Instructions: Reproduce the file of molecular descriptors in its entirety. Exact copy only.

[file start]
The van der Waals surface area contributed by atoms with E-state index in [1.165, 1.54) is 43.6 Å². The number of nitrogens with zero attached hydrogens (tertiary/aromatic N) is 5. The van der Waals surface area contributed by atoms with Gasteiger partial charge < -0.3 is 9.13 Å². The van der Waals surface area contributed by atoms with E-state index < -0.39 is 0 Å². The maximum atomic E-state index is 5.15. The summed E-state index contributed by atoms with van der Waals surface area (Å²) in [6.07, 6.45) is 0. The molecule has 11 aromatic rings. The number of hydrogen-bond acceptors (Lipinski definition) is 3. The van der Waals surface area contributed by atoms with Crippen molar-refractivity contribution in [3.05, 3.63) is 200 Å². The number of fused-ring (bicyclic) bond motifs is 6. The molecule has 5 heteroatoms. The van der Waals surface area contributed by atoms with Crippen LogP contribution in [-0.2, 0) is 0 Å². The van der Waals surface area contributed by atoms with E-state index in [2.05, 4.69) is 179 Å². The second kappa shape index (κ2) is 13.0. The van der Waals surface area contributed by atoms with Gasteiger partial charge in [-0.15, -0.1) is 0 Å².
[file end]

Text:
The van der Waals surface area contributed by atoms with E-state index in [1.165, 1.54) is 43.6 Å². The number of nitrogens with zero attached hydrogens (tertiary/aromatic N) is 5. The van der Waals surface area contributed by atoms with Gasteiger partial charge < -0.3 is 9.13 Å². The van der Waals surface area contributed by atoms with E-state index < -0.39 is 0 Å². The maximum atomic E-state index is 5.15. The summed E-state index contributed by atoms with van der Waals surface area (Å²) in [6.07, 6.45) is 0. The molecule has 11 aromatic rings. The number of hydrogen-bond acceptors (Lipinski definition) is 3. The van der Waals surface area contributed by atoms with Crippen molar-refractivity contribution in [3.05, 3.63) is 200 Å². The number of fused-ring (bicyclic) bond motifs is 6. The molecule has 5 heteroatoms. The van der Waals surface area contributed by atoms with Crippen LogP contribution in [-0.2, 0) is 0 Å². The van der Waals surface area contributed by atoms with E-state index in [2.05, 4.69) is 179 Å². The second kappa shape index (κ2) is 13.0. The van der Waals surface area contributed by atoms with Gasteiger partial charge in [-0.15, -0.1) is 0 Å².